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Performing Art
"What I love most is that classical music moves me," June LeBell says. "It says something different, and it says something different every time I hear a piece … It's like a best friend who has something to add to my life to enrich it."
Arts and Entertainment Wednesday, Feb. 12, 2014 6 years ago

June LeBell goes on the air

by: Mallory Gnaegy A&E Editor

One man wrote a critical letter to June LeBell after hearing her interview with choreographer and former artistic director of New York City Ballet George Balanchine. The man said she sounded slightly intimidated and star struck. LeBell wrote him back, saying, “When the day comes that I’m not intimidated and star struck by George Balanchine, then I shouldn’t be on the air.” He apologized after that.

In the 30 years LeBell interviewed famous musicians and arts leaders on New York City’s WQXR, only two made her star struck: Balanchine and Walter Cronkite. Though it has been more than 10 years since LeBell, the first female announcer on a commercial classic radio station, has been on the air, she announced at the beginning of February that she’s making a comeback as host of a new Sunday afternoon program on WSMR beginning in October.

LeBell, who is the Observer’s music reviewer and food columnist, says the new show will be like one of her former New York programs, “Salute to the Arts.” She’ll book, host and produce the program and invite performers and musicians from around the world to speak about their talent. She’ll start the series with Marilyn Horne — her longtime friend, former co-host and world famous mezzo-soprano opera singer.

The two have known each other for more than 30 years. The relationship led them to collaborate on a radio program produced by the Marilyn Horne Foundation. The program, “On Wings of Song,” featured a broadcast of live recitals for an audience.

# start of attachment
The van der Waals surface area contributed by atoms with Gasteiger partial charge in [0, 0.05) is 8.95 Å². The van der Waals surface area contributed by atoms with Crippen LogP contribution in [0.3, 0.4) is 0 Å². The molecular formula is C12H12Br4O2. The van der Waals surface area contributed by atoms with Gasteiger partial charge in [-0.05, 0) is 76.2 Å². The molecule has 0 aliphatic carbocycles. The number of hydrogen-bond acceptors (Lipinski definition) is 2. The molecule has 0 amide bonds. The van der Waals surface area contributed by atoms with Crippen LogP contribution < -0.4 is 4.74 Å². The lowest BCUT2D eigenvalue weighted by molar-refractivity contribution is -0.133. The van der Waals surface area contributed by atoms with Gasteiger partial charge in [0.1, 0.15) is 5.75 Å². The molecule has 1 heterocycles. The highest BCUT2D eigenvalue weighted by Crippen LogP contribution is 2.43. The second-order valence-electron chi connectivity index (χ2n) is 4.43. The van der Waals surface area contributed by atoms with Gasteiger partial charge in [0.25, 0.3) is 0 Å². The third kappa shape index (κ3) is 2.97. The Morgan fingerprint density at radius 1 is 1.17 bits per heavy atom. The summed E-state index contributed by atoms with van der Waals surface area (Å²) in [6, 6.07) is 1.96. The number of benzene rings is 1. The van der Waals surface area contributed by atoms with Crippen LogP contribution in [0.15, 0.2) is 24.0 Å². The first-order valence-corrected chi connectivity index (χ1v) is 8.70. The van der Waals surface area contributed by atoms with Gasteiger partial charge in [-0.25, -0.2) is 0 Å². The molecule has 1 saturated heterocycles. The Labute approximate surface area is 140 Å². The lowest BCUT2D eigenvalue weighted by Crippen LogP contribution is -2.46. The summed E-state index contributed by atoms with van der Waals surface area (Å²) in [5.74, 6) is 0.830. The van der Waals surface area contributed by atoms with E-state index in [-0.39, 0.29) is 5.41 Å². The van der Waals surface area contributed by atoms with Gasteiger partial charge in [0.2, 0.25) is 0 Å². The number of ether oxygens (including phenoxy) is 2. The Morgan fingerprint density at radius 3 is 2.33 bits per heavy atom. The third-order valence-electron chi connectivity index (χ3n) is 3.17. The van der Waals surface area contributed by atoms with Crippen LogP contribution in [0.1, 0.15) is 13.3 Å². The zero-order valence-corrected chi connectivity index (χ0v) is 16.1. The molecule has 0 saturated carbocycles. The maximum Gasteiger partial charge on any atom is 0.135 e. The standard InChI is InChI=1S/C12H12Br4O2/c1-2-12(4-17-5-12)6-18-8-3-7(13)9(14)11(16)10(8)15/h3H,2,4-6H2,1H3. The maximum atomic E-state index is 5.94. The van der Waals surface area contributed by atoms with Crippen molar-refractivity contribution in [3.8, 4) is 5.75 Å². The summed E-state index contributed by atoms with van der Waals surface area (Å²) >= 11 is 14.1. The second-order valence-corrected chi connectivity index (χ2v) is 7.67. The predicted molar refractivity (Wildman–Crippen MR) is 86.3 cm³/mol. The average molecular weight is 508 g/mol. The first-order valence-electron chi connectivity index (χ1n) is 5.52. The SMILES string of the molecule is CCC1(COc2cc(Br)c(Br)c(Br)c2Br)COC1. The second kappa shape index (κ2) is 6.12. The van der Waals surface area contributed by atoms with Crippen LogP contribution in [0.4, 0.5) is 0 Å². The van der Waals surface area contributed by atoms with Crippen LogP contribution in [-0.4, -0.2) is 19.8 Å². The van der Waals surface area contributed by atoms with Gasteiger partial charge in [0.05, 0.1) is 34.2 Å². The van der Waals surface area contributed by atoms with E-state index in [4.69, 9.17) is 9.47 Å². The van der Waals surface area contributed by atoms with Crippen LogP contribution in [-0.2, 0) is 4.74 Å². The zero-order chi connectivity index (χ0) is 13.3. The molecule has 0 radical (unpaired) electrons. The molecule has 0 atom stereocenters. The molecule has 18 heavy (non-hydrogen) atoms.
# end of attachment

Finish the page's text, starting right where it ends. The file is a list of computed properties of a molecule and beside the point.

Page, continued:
It may be fitting that Horne is the first guest on LeBell’s new program, but she’s got a lot more great guests in store as well.

“Since I contacted my whole list of email friends and I went on Facebook, I’ve gotten calls from a whole bunch of people who want to be on the program, which is fine by me,” she says.

Although LeBell has a pretty face more suited to broadcast television than radio, she has the perfect radio voice. In fact, voice is where it all started. LeBell first studied voice at The High School of Music and Art (the school “Fame” was based on) and later studied voice at Mannes College of Music and at Hartt College in Connecticut, from where she graduated.

For two years she sold shoes for Pappagallo shoes. The owner, who was a huge supporter and lover of classical music, only hired young, pretty, classically trained singers. He built a stage in the store and had a practice room downstairs that the girls had to reserve. The first year, each singer gave a recital in the store, but when The New York Times wouldn’t review the performances because they weren’t in a major concert hall, the owner booked Carnegie Recital Hall. It was exciting, she says.